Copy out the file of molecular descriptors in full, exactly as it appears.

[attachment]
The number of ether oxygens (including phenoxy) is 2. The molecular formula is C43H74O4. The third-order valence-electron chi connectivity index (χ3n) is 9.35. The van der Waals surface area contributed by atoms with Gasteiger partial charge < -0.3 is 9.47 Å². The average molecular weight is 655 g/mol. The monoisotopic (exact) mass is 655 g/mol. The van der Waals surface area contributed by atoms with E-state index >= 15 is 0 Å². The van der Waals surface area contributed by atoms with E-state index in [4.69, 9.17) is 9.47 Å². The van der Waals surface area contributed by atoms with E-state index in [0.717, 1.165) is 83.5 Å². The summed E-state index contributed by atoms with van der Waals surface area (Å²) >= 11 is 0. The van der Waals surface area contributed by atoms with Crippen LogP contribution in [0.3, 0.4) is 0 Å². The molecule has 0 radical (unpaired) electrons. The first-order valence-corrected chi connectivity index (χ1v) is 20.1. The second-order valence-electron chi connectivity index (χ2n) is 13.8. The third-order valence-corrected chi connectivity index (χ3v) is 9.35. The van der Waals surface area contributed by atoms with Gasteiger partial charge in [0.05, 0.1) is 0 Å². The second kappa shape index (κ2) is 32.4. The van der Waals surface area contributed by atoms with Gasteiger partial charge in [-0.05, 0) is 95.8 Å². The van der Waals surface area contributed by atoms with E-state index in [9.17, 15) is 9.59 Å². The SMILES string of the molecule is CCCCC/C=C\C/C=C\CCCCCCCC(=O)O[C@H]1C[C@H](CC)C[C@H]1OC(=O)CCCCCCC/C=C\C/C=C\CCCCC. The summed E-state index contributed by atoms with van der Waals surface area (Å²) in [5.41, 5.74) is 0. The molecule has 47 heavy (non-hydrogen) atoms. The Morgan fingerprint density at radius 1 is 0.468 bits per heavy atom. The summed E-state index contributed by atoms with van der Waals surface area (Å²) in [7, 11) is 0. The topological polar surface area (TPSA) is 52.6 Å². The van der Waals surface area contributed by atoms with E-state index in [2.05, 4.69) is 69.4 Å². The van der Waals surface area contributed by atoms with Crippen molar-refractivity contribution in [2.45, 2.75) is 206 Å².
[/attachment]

The number of ether oxygens (including phenoxy) is 2. The molecular formula is C43H74O4. The third-order valence-electron chi connectivity index (χ3n) is 9.35. The van der Waals surface area contributed by atoms with Gasteiger partial charge < -0.3 is 9.47 Å². The average molecular weight is 655 g/mol. The monoisotopic (exact) mass is 655 g/mol. The van der Waals surface area contributed by atoms with E-state index >= 15 is 0 Å². The van der Waals surface area contributed by atoms with E-state index in [4.69, 9.17) is 9.47 Å². The van der Waals surface area contributed by atoms with E-state index in [0.717, 1.165) is 83.5 Å². The summed E-state index contributed by atoms with van der Waals surface area (Å²) >= 11 is 0. The van der Waals surface area contributed by atoms with Crippen LogP contribution in [0.3, 0.4) is 0 Å². The molecule has 0 radical (unpaired) electrons. The first-order valence-corrected chi connectivity index (χ1v) is 20.1. The second-order valence-electron chi connectivity index (χ2n) is 13.8. The third-order valence-corrected chi connectivity index (χ3v) is 9.35. The van der Waals surface area contributed by atoms with Gasteiger partial charge in [0.05, 0.1) is 0 Å². The second kappa shape index (κ2) is 32.4. The van der Waals surface area contributed by atoms with Gasteiger partial charge in [-0.05, 0) is 95.8 Å². The van der Waals surface area contributed by atoms with E-state index in [9.17, 15) is 9.59 Å². The SMILES string of the molecule is CCCCC/C=C\C/C=C\CCCCCCCC(=O)O[C@H]1C[C@H](CC)C[C@H]1OC(=O)CCCCCCC/C=C\C/C=C\CCCCC. The summed E-state index contributed by atoms with van der Waals surface area (Å²) in [5.41, 5.74) is 0. The molecule has 47 heavy (non-hydrogen) atoms. The Morgan fingerprint density at radius 1 is 0.468 bits per heavy atom. The summed E-state index contributed by atoms with van der Waals surface area (Å²) in [7, 11) is 0. The topological polar surface area (TPSA) is 52.6 Å². The van der Waals surface area contributed by atoms with E-state index in [2.05, 4.69) is 69.4 Å². The van der Waals surface area contributed by atoms with Crippen molar-refractivity contribution in [2.45, 2.75) is 206 Å².